China will divert water from its two longest rivers to irrigate the drought-stricken farmland, a Ministry of Water Resources (MWR) official told media Saturday.
Water in the country's longest river, the Yangtze River, will be diverted north to the northern areas of east China's Jiangsu Province as temperature rises and water demand grows, said Zhang Zhitong, deputy chief of the MWR's flood control and drought relief office.
A pond has dried up due to the lack of rainfall for months in Tangyin county, Central China'sHenanprovince, February 2, 2009. The provincial meteorological agency issued a red alarm for drought last month and local drought relief agencies have mobilized money, people and equipment to help fight the severe situation. [CFP] More photos
Sluices on north China's Inner Mongolian section of the Yellow River, the country's second longest river, will be opened to increase water supply for Henan and Shandong provinces downstream, Zhang was quoted by the China News Service as saying.
China has released more than 5 billion cubic meters of water from the Yellow River to fight drought that started to hit most of north China, including Henan, Shanxi, Shaanxi, Shandong, Qinghai and Gansu, from November.
The drought is also affecting rice-growing Hubei, Hunan, Sichuan and Yunnan provinces.
Because of little rain, waters that can be tapped from five major reservoirs on the Yellow River decreased by 3.4 billion cubic meters to 14.6 billion as of Thursday, official figures show.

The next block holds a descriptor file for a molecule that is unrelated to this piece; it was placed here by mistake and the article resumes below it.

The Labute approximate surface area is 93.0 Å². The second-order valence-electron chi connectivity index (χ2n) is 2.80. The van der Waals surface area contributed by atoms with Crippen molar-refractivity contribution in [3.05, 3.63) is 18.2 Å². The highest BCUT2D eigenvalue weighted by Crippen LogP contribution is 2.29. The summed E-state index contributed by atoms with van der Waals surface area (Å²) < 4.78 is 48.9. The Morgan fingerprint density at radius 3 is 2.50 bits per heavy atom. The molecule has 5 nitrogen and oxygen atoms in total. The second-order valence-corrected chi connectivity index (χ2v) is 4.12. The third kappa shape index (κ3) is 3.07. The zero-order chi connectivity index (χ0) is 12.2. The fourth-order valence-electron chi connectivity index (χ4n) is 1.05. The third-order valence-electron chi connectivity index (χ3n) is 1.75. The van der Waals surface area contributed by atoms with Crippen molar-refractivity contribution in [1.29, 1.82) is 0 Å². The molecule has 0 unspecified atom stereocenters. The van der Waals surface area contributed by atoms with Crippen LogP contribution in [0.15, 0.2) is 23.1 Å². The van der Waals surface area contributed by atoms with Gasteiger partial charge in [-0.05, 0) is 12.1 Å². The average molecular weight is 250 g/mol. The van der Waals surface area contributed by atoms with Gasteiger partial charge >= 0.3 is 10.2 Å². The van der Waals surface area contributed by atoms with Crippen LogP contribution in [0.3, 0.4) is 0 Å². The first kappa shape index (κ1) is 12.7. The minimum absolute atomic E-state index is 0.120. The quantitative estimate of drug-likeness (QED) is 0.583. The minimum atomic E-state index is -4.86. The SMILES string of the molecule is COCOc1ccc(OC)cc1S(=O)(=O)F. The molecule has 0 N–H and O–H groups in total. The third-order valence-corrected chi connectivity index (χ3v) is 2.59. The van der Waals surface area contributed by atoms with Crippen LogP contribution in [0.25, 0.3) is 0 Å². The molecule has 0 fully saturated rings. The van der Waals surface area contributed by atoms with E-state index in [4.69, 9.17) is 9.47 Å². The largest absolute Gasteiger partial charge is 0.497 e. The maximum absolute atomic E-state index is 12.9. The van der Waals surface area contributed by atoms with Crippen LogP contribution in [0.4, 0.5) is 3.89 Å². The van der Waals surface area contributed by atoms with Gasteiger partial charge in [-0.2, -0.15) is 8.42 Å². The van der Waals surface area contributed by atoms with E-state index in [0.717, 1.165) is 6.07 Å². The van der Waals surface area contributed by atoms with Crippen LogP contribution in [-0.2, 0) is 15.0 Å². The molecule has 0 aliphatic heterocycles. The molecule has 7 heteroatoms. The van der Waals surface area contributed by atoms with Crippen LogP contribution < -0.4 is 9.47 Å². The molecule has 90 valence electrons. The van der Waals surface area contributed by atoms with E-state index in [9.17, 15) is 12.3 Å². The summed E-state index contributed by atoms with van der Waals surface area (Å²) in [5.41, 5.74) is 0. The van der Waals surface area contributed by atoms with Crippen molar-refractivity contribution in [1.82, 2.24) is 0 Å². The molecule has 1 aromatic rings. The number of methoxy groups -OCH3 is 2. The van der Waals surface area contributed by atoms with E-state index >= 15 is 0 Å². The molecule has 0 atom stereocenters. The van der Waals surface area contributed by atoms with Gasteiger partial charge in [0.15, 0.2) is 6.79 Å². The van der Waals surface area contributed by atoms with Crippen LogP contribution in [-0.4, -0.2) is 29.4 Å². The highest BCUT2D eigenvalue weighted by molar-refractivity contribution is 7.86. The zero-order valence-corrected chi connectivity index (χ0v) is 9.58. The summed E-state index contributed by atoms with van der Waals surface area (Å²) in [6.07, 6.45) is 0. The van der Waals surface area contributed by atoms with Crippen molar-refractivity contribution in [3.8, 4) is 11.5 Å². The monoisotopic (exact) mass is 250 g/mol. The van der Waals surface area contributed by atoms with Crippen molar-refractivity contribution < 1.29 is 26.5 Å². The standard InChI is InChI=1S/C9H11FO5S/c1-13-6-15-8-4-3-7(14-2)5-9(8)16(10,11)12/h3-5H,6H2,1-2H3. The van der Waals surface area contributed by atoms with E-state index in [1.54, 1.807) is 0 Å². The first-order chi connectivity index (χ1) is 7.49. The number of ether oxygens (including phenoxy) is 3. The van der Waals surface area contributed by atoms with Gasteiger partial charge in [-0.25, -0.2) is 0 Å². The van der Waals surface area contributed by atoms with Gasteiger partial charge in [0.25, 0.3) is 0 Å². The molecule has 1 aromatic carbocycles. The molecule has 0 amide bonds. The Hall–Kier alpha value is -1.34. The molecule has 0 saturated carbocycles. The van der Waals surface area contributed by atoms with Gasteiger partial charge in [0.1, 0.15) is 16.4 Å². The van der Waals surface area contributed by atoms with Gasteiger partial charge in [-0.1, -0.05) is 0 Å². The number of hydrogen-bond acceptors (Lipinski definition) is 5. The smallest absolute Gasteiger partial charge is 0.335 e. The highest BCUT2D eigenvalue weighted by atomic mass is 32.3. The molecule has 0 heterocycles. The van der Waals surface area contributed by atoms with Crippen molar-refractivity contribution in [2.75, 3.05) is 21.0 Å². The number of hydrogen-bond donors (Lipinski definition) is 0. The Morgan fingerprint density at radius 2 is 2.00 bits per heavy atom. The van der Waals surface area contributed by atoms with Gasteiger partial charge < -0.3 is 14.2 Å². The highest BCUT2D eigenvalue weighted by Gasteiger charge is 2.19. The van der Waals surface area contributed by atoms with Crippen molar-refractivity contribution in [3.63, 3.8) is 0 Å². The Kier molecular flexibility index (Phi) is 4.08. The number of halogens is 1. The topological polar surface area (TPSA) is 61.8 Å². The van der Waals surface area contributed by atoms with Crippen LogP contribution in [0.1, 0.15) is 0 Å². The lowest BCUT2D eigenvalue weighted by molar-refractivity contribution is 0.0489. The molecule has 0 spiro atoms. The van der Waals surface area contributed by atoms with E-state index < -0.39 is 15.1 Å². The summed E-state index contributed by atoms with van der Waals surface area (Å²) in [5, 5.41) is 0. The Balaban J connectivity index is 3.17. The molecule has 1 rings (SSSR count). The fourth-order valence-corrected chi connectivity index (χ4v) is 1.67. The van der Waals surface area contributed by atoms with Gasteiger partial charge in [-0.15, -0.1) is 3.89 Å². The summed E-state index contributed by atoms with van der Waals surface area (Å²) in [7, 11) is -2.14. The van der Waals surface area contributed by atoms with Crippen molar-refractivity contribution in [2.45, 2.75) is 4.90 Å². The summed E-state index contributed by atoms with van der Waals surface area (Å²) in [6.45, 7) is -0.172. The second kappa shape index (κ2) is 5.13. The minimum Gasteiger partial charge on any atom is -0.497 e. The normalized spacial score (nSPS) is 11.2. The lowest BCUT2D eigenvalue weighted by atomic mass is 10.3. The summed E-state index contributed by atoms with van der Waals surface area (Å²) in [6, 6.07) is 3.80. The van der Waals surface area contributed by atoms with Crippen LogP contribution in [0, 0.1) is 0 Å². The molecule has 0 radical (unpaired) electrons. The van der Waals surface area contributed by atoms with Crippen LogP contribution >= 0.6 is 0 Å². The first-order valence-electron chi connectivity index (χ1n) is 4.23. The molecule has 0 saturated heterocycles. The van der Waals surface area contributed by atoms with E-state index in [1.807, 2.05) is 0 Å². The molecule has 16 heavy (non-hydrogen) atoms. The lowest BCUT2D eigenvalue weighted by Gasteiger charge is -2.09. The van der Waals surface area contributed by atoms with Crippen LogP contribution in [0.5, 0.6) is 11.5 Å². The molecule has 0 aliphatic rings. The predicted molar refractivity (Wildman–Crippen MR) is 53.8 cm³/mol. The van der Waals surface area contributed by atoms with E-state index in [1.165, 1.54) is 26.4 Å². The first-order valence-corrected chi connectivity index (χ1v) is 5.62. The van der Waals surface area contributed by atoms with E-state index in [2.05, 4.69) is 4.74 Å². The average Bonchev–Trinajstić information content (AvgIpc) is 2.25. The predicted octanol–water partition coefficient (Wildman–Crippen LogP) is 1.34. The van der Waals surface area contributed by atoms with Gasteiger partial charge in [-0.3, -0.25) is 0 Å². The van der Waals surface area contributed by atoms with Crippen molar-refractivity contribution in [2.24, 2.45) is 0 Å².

Zhang said water supply for farmland and residents in some mountain areas will be more difficult if the drought continues.
China has declared the highest level of emergency in response to the rare drought, which had affected 161 million mu (10.7 million hectares) of crops, 4.37 million people and 2.1 million heads of livestock across the country as of Thursday.
The Ministry of Finance on Friday allocated 86.7 billion yuan (about 12.69 billion U.S. dollars) from its reserve to drought-hit areas in relief funds.
Artificial means to create rains in drought-hit provinces
China employed artificial means to create rains in at least seven provinces on Saturday to alleviate rare drought, the China Meteorological Administration (CMA) said Sunday.
Local weather-control officials had fired a total of 2,392 artillery shells and launched 409 rockets in 127 cloud-seeding operations by 10 p.m. Saturday, according to a statement on the CMA website.
Rain-enhancing practices were adopted in such drought-stricken provincial regions as Henan, Gansu, Ningxia, Shaanxi, Shanxi, Hubei and Anhui, it said.
In central China's Henan, artificial precipitation brought on average 0.5 millimeters of rainfall to 17 counties and cities. The province, a major wheat-producing area, is suffering the worst drought in half a century.
Parts of the artificially moistened provinces and north China's Hebei Province saw one to five millimeters of rain from Saturday to Sunday morning, the National Meteorological Center (NMC) reported.
Parts of Shaanxi, Shanxi, Henan, Anhui and Hubei will see thick clouds during Sunday daytime, favorable for more rain-inducing measures, said the CMA.
The NMC forecast rain and snow on Sunday and Monday in parts of northwest, southwest and central China.
China has declared the highest level of emergency in response to the drought that began to hit most parts of northern China in November.
The foul weather had affected 161 million mu (10.7 million hectares) of crops, 4.37 million people and 2.1 million heads of livestock across the country as of Thursday.